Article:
Born in 1946, Alice started playing with clay as a young girl but didn't become a recognized Diné potter until the late 1980s. After she graduated from a federal government boarding school she returned home to the Shonto area. Once back home, she learned the formal process for making pottery from her mother, Rose Williams, and her aunt, Grace Barlow.
Alice digs her clay from somewhere near Black Mesa. Once she processes her clay and makes a pot, she applies an iron-bearing slip to it and polishes the surfaces with either a river stone or a Popsicle stick. When she fires her pots, the ash that falls onto them from the juniper wood pit fire merges into the clay to produce the blushes (known as fire clouds) on her pottery that give it that warm feeling. After the firing, she usually brushes on a light coating of warm piñon pitch and once that dries, burnishes each pot to a distinctive low shine.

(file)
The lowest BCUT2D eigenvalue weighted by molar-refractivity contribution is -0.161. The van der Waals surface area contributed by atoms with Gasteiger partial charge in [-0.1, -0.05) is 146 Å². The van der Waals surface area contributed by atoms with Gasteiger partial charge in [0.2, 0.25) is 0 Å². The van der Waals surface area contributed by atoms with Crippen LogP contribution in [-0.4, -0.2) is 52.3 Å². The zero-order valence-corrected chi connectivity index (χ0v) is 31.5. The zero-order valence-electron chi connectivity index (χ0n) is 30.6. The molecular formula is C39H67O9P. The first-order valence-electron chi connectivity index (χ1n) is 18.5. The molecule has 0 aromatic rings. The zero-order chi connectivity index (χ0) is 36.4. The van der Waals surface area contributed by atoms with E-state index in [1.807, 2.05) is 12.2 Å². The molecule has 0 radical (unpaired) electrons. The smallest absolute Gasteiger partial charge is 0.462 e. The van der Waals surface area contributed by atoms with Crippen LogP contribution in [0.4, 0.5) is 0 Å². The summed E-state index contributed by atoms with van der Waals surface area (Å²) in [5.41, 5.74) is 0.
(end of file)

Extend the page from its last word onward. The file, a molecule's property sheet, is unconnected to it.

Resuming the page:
Alice's career really took off when one of her pots was shown in the Vice President's mansion in Washington, DC in 1978. Over the next 19 years Alice participated in many shows around the country and earned many awards. Then in 1997 she was included in the Pottery by American Indian Women, the Legacy of Generations exhibition and book by Susan Peterson at the National Museum of Women in the Arts in Washington, DC.
At that point Alice stopped competing and just stayed home to make pots. She's still doing that. Aice signs the bottom of her pieces "Alice Cling".